El Segundo factor es la abundancia. Mirando hacia atrás, en el documental de Curtis, vemos que los carteles colgantes en las esquinas de la ciudad, los horarios de los anuncios de televisión, y los programas de noticias, lucían una elegante coreografía. Los mensajes se repetían porque eran caros y relativamente raros. Ahora todo es barato y como consecuencia se transmite una gran abundancia de mensajes. Como existen medios de comunicación en todas partes cualquier mensaje individual tiene que luchar por captar la mayor atención. Como Herbert Simon escribió en 1971 “..en un mundo rico en información, la riqueza de la información significa la falta de algo más: la escasez de lo que sea es lo que consume la información. Lo que la información consume es bastante obvio: consume la atención de sus destinatarios. Por lo tanto, la riqueza de la información crea una deficiencia de atención y una necesidad de fijarla eficientemente entre las abundantes fuentes de información que pueden consumirse.

¿Ha muerto el consumidor? No, todavía está comprando, pero ahora es más irregular. El consumidor es cada vez más escéptico y no tiene previsto que la felicidad duradera provenga de sus compras, está cansado de las deudas y del crecimiento sospechoso de los bancos. Más que eso, está menos alerta ahora, menos alerta a cualquier iniciativa de las empresa de marketing y relaciones públicas. Hay una abundancia en su cabeza que proviene del exceso de fuentes que ahora son heterogéneas y yuxtapuestas. El blog de su tía, la página de facebook de su jefe y la última campaña de Coca Cola; todas ellas compiten por su atención en la misma pantalla. Ahora, nuestro consumidor es menos predecible y menos fácil de controlar, a veces produce la sensación de que está en las primeras etapas de demencia.

Peter

 

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One Response to “The Unexpected Demise of the Constantly Moving Happiness Machine.”

  1. Rajat

    02. ago, 2010

    Oh no! Is it not apparent that the consumer is in new systemic state which is difficult to understand, but wrongly blamed as happiness machine? If consumers are machines then let’s not forget that their variety is infinite. I wish everything was mathematics, but nature and its beauty…chaos and patterns.

    I recall our meeting with John Beckford, when he asserted that if system has energy, it can be channelised. How and when completely depend on the sensors we’ve built to predict the answers for future (recalling our old conversation over coffee). In my mind, I also bear words of Jay Forrster as he said that “people know intuitively where the leverage points are” and I also recall Donella Meads who elaborated,”though points are known, people easily end up pushing in the wrong direction”. If things like these are confusing the sensors then wasted efforts have price as well- loss of attention, living with the noise, etc. are few of them.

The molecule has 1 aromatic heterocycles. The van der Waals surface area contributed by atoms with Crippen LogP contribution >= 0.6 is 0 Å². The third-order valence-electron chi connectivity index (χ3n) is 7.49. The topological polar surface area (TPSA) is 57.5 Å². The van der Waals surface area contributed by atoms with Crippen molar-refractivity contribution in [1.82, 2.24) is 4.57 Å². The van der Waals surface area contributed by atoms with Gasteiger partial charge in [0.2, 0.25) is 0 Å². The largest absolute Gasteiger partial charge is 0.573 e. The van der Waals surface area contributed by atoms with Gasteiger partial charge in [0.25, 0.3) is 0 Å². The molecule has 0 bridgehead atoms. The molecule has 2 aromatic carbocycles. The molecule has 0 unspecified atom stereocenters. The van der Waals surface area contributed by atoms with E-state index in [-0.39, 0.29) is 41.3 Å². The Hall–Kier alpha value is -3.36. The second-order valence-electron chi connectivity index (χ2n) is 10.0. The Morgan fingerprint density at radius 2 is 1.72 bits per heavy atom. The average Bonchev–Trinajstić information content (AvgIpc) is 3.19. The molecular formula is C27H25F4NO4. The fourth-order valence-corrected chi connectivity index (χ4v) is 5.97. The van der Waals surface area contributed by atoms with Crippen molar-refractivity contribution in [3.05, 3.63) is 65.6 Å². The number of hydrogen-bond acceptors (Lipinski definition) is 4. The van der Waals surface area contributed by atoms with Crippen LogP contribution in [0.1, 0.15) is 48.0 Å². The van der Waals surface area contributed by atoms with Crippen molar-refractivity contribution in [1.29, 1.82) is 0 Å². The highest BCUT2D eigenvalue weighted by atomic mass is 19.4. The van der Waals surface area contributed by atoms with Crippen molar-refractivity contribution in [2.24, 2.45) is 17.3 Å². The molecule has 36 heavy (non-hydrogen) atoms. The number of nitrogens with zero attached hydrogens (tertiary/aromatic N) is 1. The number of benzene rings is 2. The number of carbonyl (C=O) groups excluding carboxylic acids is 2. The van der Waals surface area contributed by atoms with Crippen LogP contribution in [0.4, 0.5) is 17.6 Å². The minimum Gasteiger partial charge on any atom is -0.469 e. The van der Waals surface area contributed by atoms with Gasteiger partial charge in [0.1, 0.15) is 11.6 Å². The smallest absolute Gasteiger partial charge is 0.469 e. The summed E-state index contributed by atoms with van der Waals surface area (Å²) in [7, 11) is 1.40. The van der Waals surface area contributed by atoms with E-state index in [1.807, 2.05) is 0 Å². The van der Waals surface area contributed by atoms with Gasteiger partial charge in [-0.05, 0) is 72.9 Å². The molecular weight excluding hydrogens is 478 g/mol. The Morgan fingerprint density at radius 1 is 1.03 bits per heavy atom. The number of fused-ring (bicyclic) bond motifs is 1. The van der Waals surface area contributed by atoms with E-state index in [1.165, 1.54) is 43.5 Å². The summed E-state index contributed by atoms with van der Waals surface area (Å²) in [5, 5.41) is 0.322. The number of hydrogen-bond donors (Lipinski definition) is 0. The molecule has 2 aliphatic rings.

I would appreciate the idea of ‘consumers’ and not ‘consumer’- recalling the video (http://www.ted.com/talks/malcolm_gladwell_on_spaghetti_sauce.html) where Mr. Gladwell speaks about Mr. Howard who discovered that there’s no one thing called best sauce, but many good sauces matching the taste of people. Toughest bit is- ask people what they want and they will not be able to ‘express’ it clearly, but that does not mean that the happiness machines are dead.

    ‘Unexpected’ against ‘constant happiness machines’ and Herbert Simon’s theory sounded quite interesting. But practically that should come with a context as his mission of ‘obvious’ sounded misleading to me. Though I understand the ‘image of ‘the consumer’, I still deny that the consumer was ever treated as ‘happiness machines’. I still pity the idea of them being falsely charged as Pac-Man and reaching the level- next.

    Information consumes attention, but it leads to something new…Let me elaborate. I’ll discuss an industry I know inside out- traditional garments for women in India. We’ve been in business since 1970s and after 4 decades the answer to the consumers has remained the same from sales perspective- ‘CREATIVITY’. Good designs and seasons have meant more sales, and though the information sources have increased manifold, the market has expanded. What really changed is the taste of the consumer as they saw more in different places (information played a vital role- the role of a CATALYST). From simple designs to more elegant ones, from simple shades to metallic glazy combinations, from single style to multi fabric controls- almost everything changed, but for good (entire industry grew; recalling systemic disruption by Clayton). Evolution happened with needs of the times. Interesting times when consumers saw more and learnt faster and the rate of adoption was also fast as the industry had to perspire to live with the changing minds.

    I believe that the mind, which is not a Blank Slate, is evolving at an enormous pace and this challenge has to be learnt by the people who understand what change is. I wrote about ‘Change’ long ago (http://www.techrust.com/best-of-breed/understanding-role-of-disruptive-technologies.html) and I still stand to the point that we need to ‘learn’ how to understand change.

    Media channels are definitely increasing the information sources, but complexities do self-organise and channels enabling strong and stable set of ideas in ‘meme pools’ are bound to settle down. How- can be explained by the minds which will perceive it first…